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When Victoria Bill suffered a mild heart attack last year, son Eric Richardson was angry.
His mom turned out fine, but it was the “What if?” that kept Richardson up at night. And it was the lack of information that Bill carried with her to the emergency room that made it even scarier.
Juggling multiple health issues, Bill had resorted to carrying around her medical information on index cards.
When Richardson found out that information didn’t make it with her to the hospital, he was livid.
“There has got to be something that is dynamic you can change and it goes with you,” he thought.
Turns out, Richardson just hadn’t created it yet.
He partnered with his mom and longtime friend Oklahoma City Police Department Master Sgt. Frank Torres to come up with an innovative type of medical record worn around the wrist.
The red and white bands themselves are roughly an inch in width and made of silicone gel. There are no wires or circuitry, just a unique quick response, or QR, code stamped onto each one.
The code provides a link to a patient’s medical information.
“I had to kind of laugh at him,” Bill says. “It was always a joke between us because we were always bouncing ideas off each other. I didn’t know a whole lot about it at the time.”
But once she researched it, she liked the opportunities the QR technology provided.
ScanMed QR offers patients the ability to take a full medical snapshot with them. Since all of the information is user-uploaded, customers can choose what goes with them. A date stamp also is recorded that allows the reader to know the last time information was updated.
Now 59, Bill has lived much of her life with chronic illness. At age 13, she learned she had epilepsy. In her mid-30s, a Type 1 diabetes diagnosis followed.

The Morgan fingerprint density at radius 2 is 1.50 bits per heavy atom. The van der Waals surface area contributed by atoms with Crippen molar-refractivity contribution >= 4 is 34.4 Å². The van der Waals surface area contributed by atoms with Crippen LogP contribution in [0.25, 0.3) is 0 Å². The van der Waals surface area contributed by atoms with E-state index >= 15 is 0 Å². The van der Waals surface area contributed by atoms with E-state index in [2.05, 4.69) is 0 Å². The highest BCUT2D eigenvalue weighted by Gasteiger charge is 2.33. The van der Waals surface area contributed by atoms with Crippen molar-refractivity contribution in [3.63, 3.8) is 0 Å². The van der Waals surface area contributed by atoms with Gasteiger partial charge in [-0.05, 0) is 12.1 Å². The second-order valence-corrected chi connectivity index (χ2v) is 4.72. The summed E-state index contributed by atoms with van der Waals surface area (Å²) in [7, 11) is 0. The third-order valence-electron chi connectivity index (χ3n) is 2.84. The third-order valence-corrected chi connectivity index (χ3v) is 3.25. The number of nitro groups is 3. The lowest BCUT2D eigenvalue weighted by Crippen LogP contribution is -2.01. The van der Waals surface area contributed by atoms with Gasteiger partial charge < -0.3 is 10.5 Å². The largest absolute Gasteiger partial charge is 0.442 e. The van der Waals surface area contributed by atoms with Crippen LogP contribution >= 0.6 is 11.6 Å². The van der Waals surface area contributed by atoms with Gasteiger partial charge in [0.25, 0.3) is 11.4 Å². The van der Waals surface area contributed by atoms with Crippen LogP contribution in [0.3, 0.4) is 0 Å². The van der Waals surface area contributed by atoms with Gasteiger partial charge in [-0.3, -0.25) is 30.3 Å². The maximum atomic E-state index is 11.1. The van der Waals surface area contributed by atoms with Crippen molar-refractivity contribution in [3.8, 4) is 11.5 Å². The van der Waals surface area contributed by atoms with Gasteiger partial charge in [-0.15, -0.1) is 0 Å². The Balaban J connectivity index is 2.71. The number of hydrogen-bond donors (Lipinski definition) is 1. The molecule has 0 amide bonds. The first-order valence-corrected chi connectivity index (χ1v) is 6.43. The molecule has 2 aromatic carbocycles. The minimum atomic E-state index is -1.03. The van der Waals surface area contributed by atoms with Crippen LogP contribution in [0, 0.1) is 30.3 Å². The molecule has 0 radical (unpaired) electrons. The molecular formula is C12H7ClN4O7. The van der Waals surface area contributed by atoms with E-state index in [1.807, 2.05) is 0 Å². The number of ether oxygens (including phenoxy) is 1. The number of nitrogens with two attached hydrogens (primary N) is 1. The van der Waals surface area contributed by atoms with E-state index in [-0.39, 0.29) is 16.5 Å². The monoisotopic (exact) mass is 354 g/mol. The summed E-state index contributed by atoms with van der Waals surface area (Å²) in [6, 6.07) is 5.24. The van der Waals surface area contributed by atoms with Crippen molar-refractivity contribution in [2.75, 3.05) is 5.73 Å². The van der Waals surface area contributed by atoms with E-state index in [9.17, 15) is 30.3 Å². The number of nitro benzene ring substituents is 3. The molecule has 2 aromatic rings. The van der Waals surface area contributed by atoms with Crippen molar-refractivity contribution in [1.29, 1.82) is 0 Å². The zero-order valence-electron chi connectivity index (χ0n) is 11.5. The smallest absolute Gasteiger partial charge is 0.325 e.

“Those bring a host of medical issues with them,” Richardson says. “There was never anything that really encompassed the medical conditions she had or had the ability to change that information or update it without having to buy a bunch of different products.”
So he incorporated Rocket Surgery Concepts LLC in October 2011. He quit his full-time job in March and has focused on the new company since.
“Together, he and I dived headfirst into it,” Bill says. “It wasn’t too long before we found out we had something.”
Richardson hopes sales exceed $500,000 for ScanMed QR’s first year.
But the business faces the same hurdles most start-ups do: For the technology to work, there must be technology on the other end.
Richardson says since most people carry smartphones with them everywhere they go, that’s something they didn’t have to worry about.
But what about getting first responders to use it?
“That’s what the biggest challenge is,” Richardson says.
Most recently, he was able to get some rack cards providing information inside metro Homeland pharmacy waiting areas.
But when seconds count, it’s still that EMT, paramedic or police officer who needs to know what to look for.
“Showing [first responders] how much time they save and the access they have to all the information, it becomes a deal where they look at it and say, ‘This is incredible,’” he says, “because they’re getting more information than they ever could from a driver’s license or medic-alert bracelet.”
Bill says she plays a big role in research for the company, and that she is pursuing some more fashionable alternatives.
And although she hasn’t heard any personal feedback on the lifesaving benefits of the product, she thinks time will only tell.
“In my heart of hearts, I’d like to see the reaction (from a medical provider),” Bill says. “But it would be a high price to pay to be lying there.”